said, it would be unnecessary for him to go through the greater part of the Bill, because it was a consolidating Bill, re-enacting to a great extent existing laws, and he did not propose to go through those. But, in the first place, he would address himself to the congenial task of commenting on those parts of the Bill which improved the law as it now stood. Experience had shown that uniformity was desirable; it was also right to take power for the slaughter of animals in adjoining premises in cases of Cattle Plague, and to extend the existing powers in regard to pleuro-pneumonia, including the compulsory slaughter of cattle affected with that disease. If he had any complaint to make, it was that the noble Duke had not given effect to the recommendations of the Committee of the House of Commons of 1873 in this respect at an earlier date. Professor Brown had pointed out in his evidence that, if this had been done, he would have been able to stamp out the Cattle Plague last year more quickly than was actually possible. He quite agreed that it was necessary to take further powers for the inspection of dairies in towns. Again, experience proved that the noble Duke was right in assuming to himself and the Privy Council all the powers hitherto possessed by the local authorities in respect to the Cattle Plague. Much as he was opposed to centralization in general, this was a move in the right direction; and, therefore, he did not offer any opposition to that part of the Bill. He did not quite agree with the transfer of the charge for compensation for slaughtered cattle to the Consolidated Fund—but that was a question for the other House of Parliament rather than for their Lordships. Other proposals, he found, modified to some extent the principle, and to a large extent the provisions, of the Act of 1869, and imposed great restrictions, first on the internal cattle trade of this country, and then on the foreign trade. It must be borne in mind that these restrictions had no reference to the Cattle Plague, but concerned the diseases known as pleuro-pneumonia and foot-and-mouth disease alone. In regard to these proposals, he might say that the noble Duke was bound to prove that these restrictions were absolutely necessary. All restrictions upon trade were in themselves undesirable—they tended to hamper trade and to raise prices. It was not for him to say that very stringent restrictions were not justifiable for getting rid of the diseases of cattle; for they all knew very well that the powers given by the Act of 1869 were of a very stringent character, but he would say that when still further powers of the kind proposed in this Bill were asked for, the noble Duke was bound to prove, first, that these powers were necessary, and, in the second place, that they would be effectual for their purpose. He ventured to say that the noble Duke had not established, in regard to some of these restrictions, that they were absolutely required; and, in re- gard to others, that they would effect the purpose desired. Looking at the restrictions which it was proposed to place on the cattle trade of the country, he doubted whether it was possible by any restrictions practically to stamp out foot-and-mouth disease. He did not stand alone in that opinion, as the evidence before the Committee showed. But he quite admitted that the weight of authority was against him, and he did not wish to put his own opinion against the opinions of those who gave evidence. The question was whether that disease and pleuro-pneumonia could be stamped out by restrictions such as were proposed. Professor Simonds and Professor Brown, who were great authorities, had given their opinion that it was possible to stamp it out by certain measures which they recommended. What were those measures? They proposed to divide the country into districts, placing each one in charge of an Inspector, who should be constantly in communication with the central Department. It would, in their opinion, be absolutely essential to interfere largely with the movement of animals in this country, and with the holding of fairs and markets. Now, it must be borne in mind that these gentlemen were professors of veterinary science, and were well acquainted with the practical administration of restrictive regulations. Now, if the movements of cattle were stopped in those conterminous districts, the trade of the country would be very largely interfered with. But the Bill did not propose to do that. As he understood the Bill, it was not proposed to divide the country into districts at once; but to make them as the Privy Council thought fit. By the 18th clause, the Privy Council might at any time after disease had appeared, if they thought proper, declare a district infected. A district so proclaimed might be large, or it might be small. If it were small, little would be done towards checking the spread of disease; but if it were large, the interference with trade would be serious. It was shown in evidence that some of the witnesses did not believe that such restrictions would be submitted to. There were gentlemen who had had practical experience in carrying out regulations of this kind; they knew to what extent the regulations were likely to be submitted to Pro- fessor Brown said, that people would not be willing to submit to these restrictions; but he (the Marquess of Ripon) was ready to admit that he believed the general feeling of large farmers was that they would be willing to submit to restrictions similar to those proposed by Professor Brown. But, in the case of small farmers, he ventured to say, that these regulations would meet with much opposition. The Secretary of the North Biding Chamber of Agriculture, when asked if he thought the farmers would submit to such regulations as were now proposed, said he did not think they would, but that they would consider the cure almost worse than the disease. He found that in the Netherlands for five or six years the importation of stock from other countries was prohibited; and that strenuous efforts were made to eradicate the disease. Notwithstanding these precautions, pleuro-pneumonia still existed in the Netherlands. Five or six years' prohibition had not proved effective in the Netherlands in stamping out pleuropneumonia. Another question which he thought had not received proper consideration was, how these restrictions would be received in Ireland?—and it was remarkable that no single representative of the opinions of the Irish farmers was examined before the Select Committee of the House of Commons in 1877. There was, therefore, no means of judging whether the small Irish farmers would be willing to accept the regulations proposed in the Bill. He had, however, the means of calling one Irish witness before their Lordships, and he believed he was not wrong in saying that he could not call a more competent witness than Mr. Kavanagh. Mr. Kavanagh was a Member of the Committee of 1873, and in that year he presented a counter Report to the Committee. This Report was not accepted by the Committee. In it Mr. Kavanagh said— The foot-and-mouth disease, the Committee consider, has been clearly and satisfactorily proved, by the evidence before them, to be a disease of a much milder type, and not dangerous or fatal in its character, but from its highly-infectious nature, to be one which it would appear to be hopeless to attempt to deal with by legislation, unless restrictions were imposed, which, doubtful in their result, would occasion more loss to the public than the disease in its most virulent form. Many witnesses were examined by your Committee upon the subject of this disease, and suggestions received for its restraint or extirpation; but in none of them could your Committee see any practical prospect of beneficial result. By some witnesses restrictions were suggested of a more or less stringent character; by others, it was complained that the existing restrictions were irritating and useless, that the present system of inspection at cattle markets tended more to spread infection than to restrain it, and, by interfering with the trade, to raise the price of meat. Your Committee are of opinion that the weight of evidence has been in support of this latter argument, and that these restrictions have done more to fetter trade than to check disease. It was beyond doubt that if these restrictions could not be enforced in Ireland, they could not be enforced in England, because of the unrestricted trade between the two countries. Therefore, it did appear to him, with respect to these proposals, that it was doubtful whether the restrictions proposed by the Bill would be found effectual for the purpose; and whether, if they were carried out so as to be effectual, they would be submitted to for the long period of six years or more.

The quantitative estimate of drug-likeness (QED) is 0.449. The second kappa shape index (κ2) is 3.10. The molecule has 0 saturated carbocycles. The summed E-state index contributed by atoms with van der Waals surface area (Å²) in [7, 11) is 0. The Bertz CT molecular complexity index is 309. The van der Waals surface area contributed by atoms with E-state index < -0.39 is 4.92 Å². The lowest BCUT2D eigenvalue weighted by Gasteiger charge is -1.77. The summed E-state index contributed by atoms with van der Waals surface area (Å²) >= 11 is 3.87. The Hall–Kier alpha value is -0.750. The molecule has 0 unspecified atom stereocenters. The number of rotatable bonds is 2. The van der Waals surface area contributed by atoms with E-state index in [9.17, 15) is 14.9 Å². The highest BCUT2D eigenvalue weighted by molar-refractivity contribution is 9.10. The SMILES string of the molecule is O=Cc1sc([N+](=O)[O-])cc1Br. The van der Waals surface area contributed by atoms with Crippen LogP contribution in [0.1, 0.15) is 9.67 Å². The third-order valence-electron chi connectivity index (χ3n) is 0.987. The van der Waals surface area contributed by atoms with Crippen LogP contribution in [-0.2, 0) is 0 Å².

Turning to the part of the Bill which provided that foreign animals should be invariably slaughtered at the port of debarkation, the House must bear in mind that this provision for slaughtering animals at the port of debarkation had nothing whatever to do with stamping out the Cattle Plague. If the Cattle Plague was in any foreign country, the only way to guard against it was to prohibit altogether the importation of cattle from that country. That was the only mode in which they could effectually meet a disease of that kind. Therefore, this proposition of slaughtering animals at the port of debarkation related only to pleuro-pneumonia and foot-and-mouth disease. foot-and-mouth disease was a disease of which the incubation was extremely short. It did not, as a rule, exceed 40 or 42 hours, consequently it would be known very quickly after the arrival of animals at the port whether foot-and-mouth disease existed in the cargo or not. Professor Brown expressed his conviction that, to prevent foot-and-mouth disease, the present regulations were, for all practical purposes, efficient. He also showed that the number of foreign animals suffering from foot-and-mouth disease in this country had diminished considerably in 1875 and 1876, when the Cattle Plague regulations were not in force at all, although there was slaughtering at the ports on account of that disease. These proposals, then, were really only applicable to the case of pleuro-pneumonia. There was an essential difference of principle between the present Bill and the Act of 1869. By that Act immense powers were entrusted to the discretion of the Privy Council. This Bill proposed to take away that discretion from them, and to substitute for the elastic system of 1869 a hard-and-fast line enforced by Act of Parliament. He preferred a system that could be modified as circumstances required. He preferred a system under which there was a Minister directly responsible for the restrictions enforced. The noble Duke was bound to give very fully his reasons for making this change; but in his speech in introducing the Bill he had given no reason at all. With regard to Cattle Plague, the most serious of all these diseases, large discretion was left to the Privy Council. With regard to the internal regulations proposed under the Bill, a wide discretion would be entrusted to the Privy Council. They might make the districts large or small—they had great powers in regard to the movement of cattle and the holding of fairs and markets—and he would say again that he decidedly preferred that they should have such discretion. But if the Privy Council could be trusted in respect to Cattle Plague, and in the case of internal restrictions, why could they not be trusted in respect to the foreign trade? There was one reason often urged in favour of this restriction, which was plausible upon its face. It was said that it was much better for trade if they laid down a strict rule than if they gave a discretionary power, which might be uncertain in its exercise, to the Privy Council. He had at first thought that objection entitled to great weight; but, having had various communications with those who were interested in the trade, he found that they were not of that opinion, that they did not prefer the proposals of the Bill; and he did not see the good of proposing something for their advantage which they entirely repudiated. A large meeting was held a few days ago in the City, when those present unanimously declared that they preferred the present discretionary system to the one proposed by the Bill. His noble Friend at the present moment could, as a matter of law, schedule every country in the world, and even prohibit the importation of cattle from them—he had power under the Act of 1869 to do that which the Bill rendered it compulsory for him to do. But he agreed with him that to order the universal slaughtering of cattle under the Act of 1869 would be straining the intention of the Act; but it was no straining of the intention of the Act if the cattle were coming from a country in which the disease was known to exist. He certainly did think that it was a mistake to lay down a hard-and-fast rule in an Act of Parliament; but if they chose to adopt that course, why should they lay down the rule now proposed by his noble Friend, which went beyond the recommendation of the Committee of 1877, and, as he thought he could show, far beyond, the real feeling and desire of the Government itself? As far as the Committee of] 877 was concerned, that Committee did not recommend the compulsory slaughter of cattle from America; and he (the Marquess of Ripon) wanted to know why it was that his noble Friend proposed to order the compulsory slaughter of animals from that part of the world? The evidence of which he was in possession, showed that the trade from Canada and the United States was of an important character, and had greatly increased during the last few years. The Cattle Inspector of the port of Liverpool had stated that the American cattle came there in first-rate condition, and that they were admirable cattle in every respect; and that, instead of being in a bad condition through the voyage, the provision made for their accommodation was so good, that when they were landed, they presented no indication whatever of any suffering. He had had some conversation on the subject, since the Bill had been introduced, with a gentleman who was connected with Canada—and there was no person better able than him to speak with reference to that important Colony—and he had told him that his noble Friend would be overwhelmed with remonstrances from Canada the moment they knew of the provisions contained in the Bill. They were greatly excited about the question even last year, because ships had been fitted up with a view to this trade with which his noble Friend proposed so seriously to interfere; and he reminded their Lordships that it was not recom- mended by the Committee of 1877 that there should be any interference with the American trade. And now as to the opinion of the Government itself. They were represented upon the Commit-tee of 1877by Sir Henry Selwin-Ibbetson; and after the whole of the evidence had been given, that hon. Gentleman prepared a draft Report for the purpose of expressing the views of the Government, in which the following passage was contained:— The proposal to continue the freedom of importation from countries now unscheduled was justified by the evidence of many witnesses, as well as the official Returns of our imports, showing that these countries practically enjoy immunity from disease…On the whole, after considering the various alternatives, your Committee would recommend that from Sweden and Norway, Denmark, Spain, Portugal, and America, importation should be permitted as now, subject only to inspection at the port of debarkation; but that any of these countries should, on the outbreak therein of any contagious or infectious disease, be liable to be placed temporarily by Order in Council in the list of scheduled countries. That was the opinion of Sir Henry Selwin-Ibbetson, after hearing all the evidence; and he (the Marquess of Ripon) wished to know why the noble Duke now wished to depart from it, and to take the very steps which Sir Selwin-Ibbetson recommended them not to take. It was his (the Marquess of Ripon's) intention to move in Committee an Amendment in the sense of Sir Henry Selwin-Ibbet-son's draft Report. He would not detain their Lordships more than a few minutes longer; but he had one suggestion to make to his noble Friend, which he made with some confidence, and he hoped that he would not hesitate to assent to it—and that was, that a provision should be inserted into the measure for the purpose of making its operation temporary. It seemed to him that it was most desirable; because the provisions of this Bill, as his noble Friend would admit, were of a highly restrictive character, and it was doubtful—he would not go further than that—whether he would succeed in putting an end to pleuro-pneumonia and the foot-and-mouth disease; while it was very doubtful, also, what would be the effect upon trade. Among other inconveniences, the Bill might be found to interfere seriously with the supply of offal, which was a matter of great interest to the poor—the offal was that portion of the animal which was consumed by the poorest persons in the country; and if his noble Friend's system was brought into operation, it might be open to very serious objections on that ground. There was another danger, and that was that by long-continued interference with the foreign trade, they might so divert that trade that it might seek new channels, and leave us permanently. There was reason to believe that the consumption of meat abroad was increasing; and if they imposed further restrictions, they might destroy the small margin of profit, which now made it worth while to send animals from abroad to this country. Forthese reasons, he thought the Bill had better be made a temporary rather than a permanent one. His noble Friend knew very well that there were some persons in this country who believed that it was desired to have these restrictions imposed upon foreign trade for the purpose of affording some kind of commercial protection for the benefit of the home trade. He made no such charge against the noble Duke, because he was quite certain that in proposing the measure he proposed it in good faith, and had no arriere pensée whatever. Neither did he think it fair to make any such charge against the great body of the farmers in this country. He did not believe that they were desirous of any measure of this kind for purposes of commercial protection; but there might be among them some men who still believed that protection of that kind would do them good. He believed, however, the majority of them desired such measures, because they really believed that they would effectually deliver them from what was a very great evil. He should have been, however, more confident in expressing that opinion had it not been for something which he found in the Report of the Committee of 1877. In the Report of that Committee there appeared a paragraph, in which it was laid down that, in the opinion of the Committee, restrictions on the foreign trade ought not to be imposed, unless stringent restrictions were also imposed upon the home trade; but he found that, although that paragraph was adopted by the majority of the Committee, his hon. Friend Mr. Chaplin, the Member for Mid Lincoln, and six other Gentlemen voted against it; and that created in his (the Marquess of Ripon's) mind a suspicion that among some persons there might still linger protectionist views. What, however, he would put to his noble Friend was this—if the restrictions which he proposed were not effectual for his purpose, they would become so irksome that they would have to be relaxed; and as the restrictions in the case of pleuro-pneumonia and Cattle Plague were to be left, to a great extent, in the hands of the local authorities, different views might be taken of the activity with which they ought to be enforced in different parts of the country; and if the restrictions became relaxed, nothing would remain of this Bill, except the restrictions of the foreign trade—that was to say, that they would have restrictions on the foreign trade that could be carried out at once by order of the Government directly they came into operation, and restrictions at home, which might or might not be put into force. In his opinion, unless the internal restrictions were carried out with thorough stringency, there would be in effect a renewal of the system of protection. In this view, therefore, it was of the utmost importance that this Bill should be made temporary in its operation; so that it would not only be in the power of the Parliament and Her Majesty's Government, but it would be their duty, after the lapse of a certain time, to re-consider the whole subject. Only one word more. He confessed that he should be very glad if his noble Friend would consent to refer the Bill to a Select Committee. There had been two Committees in the House of Commons on this subject—one in 1873 and one in 1877; and they made almost opposite recommendations. Both of them were very competent Committees, but their Reports differed materially. No inquiry whatever had been made in 1877 as to the feelings of the Irish farmers; and he confessed that for this reason, among others, it appeared to him that their Lordships ought to have much fuller information as to the feeling of those who were affected, whether as to the home or foreign trade, and as to the real nature of the provisions which his noble Friend proposed. He begged, therefore, to suggest that the Bill should be referred to a Select Committee. He was afraid that he had trespassed a good deal on the patience of the House. He was sensible of the kindness with which their Lordships had listened to him, and he had only to say that he proposed to make no opposition to the second reading of the Bill. There were several of its provisions of which he approved, some which appeared to him to be of doubtful utility, and others which seemed to go altogether beyond the necessities of the case which, not being necessary, would be positively mischievous; and which, therefore, he hoped that their Lordships would strike out of the Bill.